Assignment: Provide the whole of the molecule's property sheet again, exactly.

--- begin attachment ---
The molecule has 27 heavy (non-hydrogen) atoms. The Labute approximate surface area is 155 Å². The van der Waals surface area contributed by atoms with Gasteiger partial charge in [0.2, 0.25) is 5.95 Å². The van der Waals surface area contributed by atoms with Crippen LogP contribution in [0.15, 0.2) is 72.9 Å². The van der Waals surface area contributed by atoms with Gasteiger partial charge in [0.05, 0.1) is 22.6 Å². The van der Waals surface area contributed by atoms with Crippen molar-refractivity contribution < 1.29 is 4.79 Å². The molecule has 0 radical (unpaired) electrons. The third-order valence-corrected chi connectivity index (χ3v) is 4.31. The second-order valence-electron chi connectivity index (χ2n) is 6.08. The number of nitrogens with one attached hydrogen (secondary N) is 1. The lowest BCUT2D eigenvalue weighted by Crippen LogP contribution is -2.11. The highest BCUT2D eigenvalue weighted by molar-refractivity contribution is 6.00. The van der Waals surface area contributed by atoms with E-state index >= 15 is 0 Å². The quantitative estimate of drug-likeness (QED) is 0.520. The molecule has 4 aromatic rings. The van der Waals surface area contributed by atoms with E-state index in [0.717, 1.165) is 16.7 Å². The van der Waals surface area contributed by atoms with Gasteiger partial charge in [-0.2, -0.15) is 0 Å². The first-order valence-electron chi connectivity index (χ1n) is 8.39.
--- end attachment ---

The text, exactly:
The molecule has 27 heavy (non-hydrogen) atoms. The Labute approximate surface area is 155 Å². The van der Waals surface area contributed by atoms with Gasteiger partial charge in [0.2, 0.25) is 5.95 Å². The van der Waals surface area contributed by atoms with Crippen LogP contribution in [0.15, 0.2) is 72.9 Å². The van der Waals surface area contributed by atoms with Gasteiger partial charge in [0.05, 0.1) is 22.6 Å². The van der Waals surface area contributed by atoms with Crippen molar-refractivity contribution < 1.29 is 4.79 Å². The molecule has 0 radical (unpaired) electrons. The third-order valence-corrected chi connectivity index (χ3v) is 4.31. The second-order valence-electron chi connectivity index (χ2n) is 6.08. The number of nitrogens with one attached hydrogen (secondary N) is 1. The lowest BCUT2D eigenvalue weighted by Crippen LogP contribution is -2.11. The highest BCUT2D eigenvalue weighted by molar-refractivity contribution is 6.00. The van der Waals surface area contributed by atoms with E-state index >= 15 is 0 Å². The quantitative estimate of drug-likeness (QED) is 0.520. The molecule has 4 aromatic rings. The van der Waals surface area contributed by atoms with E-state index in [0.717, 1.165) is 16.7 Å². The van der Waals surface area contributed by atoms with Gasteiger partial charge in [-0.2, -0.15) is 0 Å². The first-order valence-electron chi connectivity index (χ1n) is 8.39.